BMW i8 Mirrorless Camera CES-01

At the 2016 Consumer Electronics Show in Las Vegas, BMW is showcasing a unique piece of innovation in the form of Mirrorless Camera tech for the BMW i8. Said technology is employed to replace age-old exterior and rear view mirrors via the use of three cameras, that can cover large viewing angles and dangerous blind spots as well.

Outside, two cameras are housed in aerodynamically-optimised encasings – these replace the exterior side mirrors. In addition to that, a third camera fixed to the upper edge of the rear windscreen further supplements both. When active, images from all three are combined and displayed as a single image on a high-res display in the rearview mirror (or display).

The images, when combined, are sent to a display (where the rear view mirror is located) that measures 300 mm wide and 75 mm tall. The display is rounded at the side to give off a natural panoramic perception of traffic in the rear. It doesn’t just display images from the camera by the way – the display system can also evaluate camera images and respond quickly to impending hazards.

If a driver signals to indicate they are about to overtake, but an oncoming car is travelling much faster, a striking yellow warning icon flashes on the display. It increases in size as the hazard approaches. Another feature, is when a driver is about to turn right at a traffic light. The system recognises this through the indicators or a sharp turn – the image swivels to the right and is expanded to give a better view of the rear.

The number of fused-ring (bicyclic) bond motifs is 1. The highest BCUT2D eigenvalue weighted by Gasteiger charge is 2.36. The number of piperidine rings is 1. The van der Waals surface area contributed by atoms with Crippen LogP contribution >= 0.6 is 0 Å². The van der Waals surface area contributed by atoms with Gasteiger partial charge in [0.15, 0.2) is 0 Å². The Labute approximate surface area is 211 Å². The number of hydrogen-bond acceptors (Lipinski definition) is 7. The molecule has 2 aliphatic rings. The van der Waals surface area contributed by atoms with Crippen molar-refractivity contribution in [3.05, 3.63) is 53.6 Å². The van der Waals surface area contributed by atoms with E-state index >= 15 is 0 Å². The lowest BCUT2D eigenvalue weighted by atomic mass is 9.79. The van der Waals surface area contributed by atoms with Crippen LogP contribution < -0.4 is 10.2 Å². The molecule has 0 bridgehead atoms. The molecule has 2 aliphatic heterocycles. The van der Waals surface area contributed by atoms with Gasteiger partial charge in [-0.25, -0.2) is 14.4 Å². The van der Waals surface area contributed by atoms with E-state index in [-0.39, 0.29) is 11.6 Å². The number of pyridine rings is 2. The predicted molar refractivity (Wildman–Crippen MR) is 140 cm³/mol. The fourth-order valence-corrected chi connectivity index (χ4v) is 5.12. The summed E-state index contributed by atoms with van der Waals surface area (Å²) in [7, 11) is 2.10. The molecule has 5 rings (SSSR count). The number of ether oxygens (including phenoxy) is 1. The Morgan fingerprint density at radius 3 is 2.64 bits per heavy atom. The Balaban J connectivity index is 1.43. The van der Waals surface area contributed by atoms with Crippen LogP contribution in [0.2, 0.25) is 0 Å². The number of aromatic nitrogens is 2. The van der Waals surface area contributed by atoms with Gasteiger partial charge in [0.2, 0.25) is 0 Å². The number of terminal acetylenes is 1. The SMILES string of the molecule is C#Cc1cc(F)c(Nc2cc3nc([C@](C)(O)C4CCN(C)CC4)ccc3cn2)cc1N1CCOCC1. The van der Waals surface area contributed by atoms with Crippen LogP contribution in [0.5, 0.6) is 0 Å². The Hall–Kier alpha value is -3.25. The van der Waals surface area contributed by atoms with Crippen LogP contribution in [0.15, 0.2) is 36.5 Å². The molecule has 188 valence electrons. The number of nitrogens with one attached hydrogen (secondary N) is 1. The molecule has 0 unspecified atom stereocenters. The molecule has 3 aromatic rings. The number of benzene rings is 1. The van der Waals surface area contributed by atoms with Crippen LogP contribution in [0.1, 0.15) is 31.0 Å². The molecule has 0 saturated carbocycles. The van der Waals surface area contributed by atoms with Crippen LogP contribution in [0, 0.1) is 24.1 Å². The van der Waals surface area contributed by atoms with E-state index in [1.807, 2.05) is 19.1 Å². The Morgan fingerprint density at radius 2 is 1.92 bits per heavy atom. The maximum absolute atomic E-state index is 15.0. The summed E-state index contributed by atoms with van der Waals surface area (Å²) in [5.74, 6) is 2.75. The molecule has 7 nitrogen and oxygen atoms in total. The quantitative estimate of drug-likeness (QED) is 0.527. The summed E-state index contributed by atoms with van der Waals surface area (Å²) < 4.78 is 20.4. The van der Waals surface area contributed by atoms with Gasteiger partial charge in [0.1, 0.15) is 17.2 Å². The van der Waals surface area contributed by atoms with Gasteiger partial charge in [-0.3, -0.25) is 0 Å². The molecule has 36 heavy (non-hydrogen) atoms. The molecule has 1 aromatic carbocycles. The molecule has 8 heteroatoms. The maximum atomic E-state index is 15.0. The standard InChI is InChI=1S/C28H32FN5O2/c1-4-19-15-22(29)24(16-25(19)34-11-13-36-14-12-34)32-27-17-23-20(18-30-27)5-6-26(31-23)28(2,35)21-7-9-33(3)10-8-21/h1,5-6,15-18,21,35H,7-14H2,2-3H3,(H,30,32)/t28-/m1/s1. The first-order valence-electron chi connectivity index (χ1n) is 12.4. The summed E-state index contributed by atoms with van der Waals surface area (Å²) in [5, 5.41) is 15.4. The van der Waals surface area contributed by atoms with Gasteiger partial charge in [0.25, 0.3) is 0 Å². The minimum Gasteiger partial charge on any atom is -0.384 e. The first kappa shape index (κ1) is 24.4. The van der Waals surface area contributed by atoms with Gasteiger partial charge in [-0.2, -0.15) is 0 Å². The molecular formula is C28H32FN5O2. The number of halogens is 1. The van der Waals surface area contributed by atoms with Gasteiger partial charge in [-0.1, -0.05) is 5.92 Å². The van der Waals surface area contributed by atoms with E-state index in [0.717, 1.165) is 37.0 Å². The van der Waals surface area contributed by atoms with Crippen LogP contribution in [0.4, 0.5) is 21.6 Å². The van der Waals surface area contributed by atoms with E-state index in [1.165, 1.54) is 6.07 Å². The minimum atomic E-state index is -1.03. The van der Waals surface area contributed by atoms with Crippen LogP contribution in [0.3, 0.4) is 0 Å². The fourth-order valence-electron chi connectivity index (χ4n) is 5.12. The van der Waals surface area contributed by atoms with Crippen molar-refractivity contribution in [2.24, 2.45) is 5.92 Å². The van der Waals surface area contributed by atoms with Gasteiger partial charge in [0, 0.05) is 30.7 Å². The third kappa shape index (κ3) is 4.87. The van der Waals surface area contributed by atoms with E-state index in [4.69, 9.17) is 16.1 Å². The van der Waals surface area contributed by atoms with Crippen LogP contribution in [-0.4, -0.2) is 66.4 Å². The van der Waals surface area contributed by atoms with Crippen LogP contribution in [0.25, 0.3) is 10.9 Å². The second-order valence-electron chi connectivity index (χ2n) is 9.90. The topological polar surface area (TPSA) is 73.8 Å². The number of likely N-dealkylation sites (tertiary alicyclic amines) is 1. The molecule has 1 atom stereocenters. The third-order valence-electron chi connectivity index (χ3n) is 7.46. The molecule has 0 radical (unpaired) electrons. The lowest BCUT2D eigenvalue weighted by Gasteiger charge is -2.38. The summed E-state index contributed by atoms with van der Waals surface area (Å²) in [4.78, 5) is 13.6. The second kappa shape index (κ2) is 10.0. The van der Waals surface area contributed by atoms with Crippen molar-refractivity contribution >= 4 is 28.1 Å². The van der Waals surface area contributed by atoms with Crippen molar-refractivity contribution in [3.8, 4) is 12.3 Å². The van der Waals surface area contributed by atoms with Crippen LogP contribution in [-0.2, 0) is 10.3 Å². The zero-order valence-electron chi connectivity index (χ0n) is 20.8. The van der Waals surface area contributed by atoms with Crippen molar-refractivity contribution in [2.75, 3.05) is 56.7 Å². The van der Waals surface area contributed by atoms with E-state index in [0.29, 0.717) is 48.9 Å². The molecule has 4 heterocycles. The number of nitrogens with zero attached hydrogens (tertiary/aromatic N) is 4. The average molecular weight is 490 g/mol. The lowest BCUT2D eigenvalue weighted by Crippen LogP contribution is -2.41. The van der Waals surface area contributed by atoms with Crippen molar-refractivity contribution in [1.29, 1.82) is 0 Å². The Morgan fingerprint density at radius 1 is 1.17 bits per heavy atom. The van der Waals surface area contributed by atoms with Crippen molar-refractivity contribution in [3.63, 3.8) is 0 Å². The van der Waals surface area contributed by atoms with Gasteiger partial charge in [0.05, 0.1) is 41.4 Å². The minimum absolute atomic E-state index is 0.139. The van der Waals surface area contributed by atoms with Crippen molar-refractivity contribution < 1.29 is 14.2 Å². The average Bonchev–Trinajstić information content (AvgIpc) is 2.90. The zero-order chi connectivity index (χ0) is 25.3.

According to BMW, the image of the traffic behind the vehicle via said cameras has a wider viewing angle than that of conventional interior and exterior mirrors. To add to that, no adjustment of the cameras are needed (it’s also free from servicing for that matter). Aside from blind spots, motorcyclists can be captured by the camera or directly in vision from the side window.

In addition to that, the display prevents direct glare, while the contrast can be adjusted according to lighting conditions. As for parking, trajectory lines are provided as well. Furthermore, passengers can use the display to check whether there is oncoming traffic, pedestrians or cyclists before they open the door.

Design of the exterior mirrors are also taken into consideration. BMW says that the “wing-like” holders are optimised aerodynamically and “aeroacoustically,” with positive effects on consumption and low wind noise. It can channel rainwater round the side windows, while the camera lenses are made of Gorilla Glass Type 2. It’s heatable and sealed with a dirt-repellant coating and spray water can be conducted around the lens.

The BMW i3 Extended Rearview Mirror is also featured. Working in tandem with conventional exterior mirrors, it improves the view behind the car, BMW says. With a camera located in the antenna foot on the roof of the vehicle, the combination significantly extends the drivers field of vision in the rear. It also allows for easier assessment of how far away or how quickly vehicles are approaching from behind.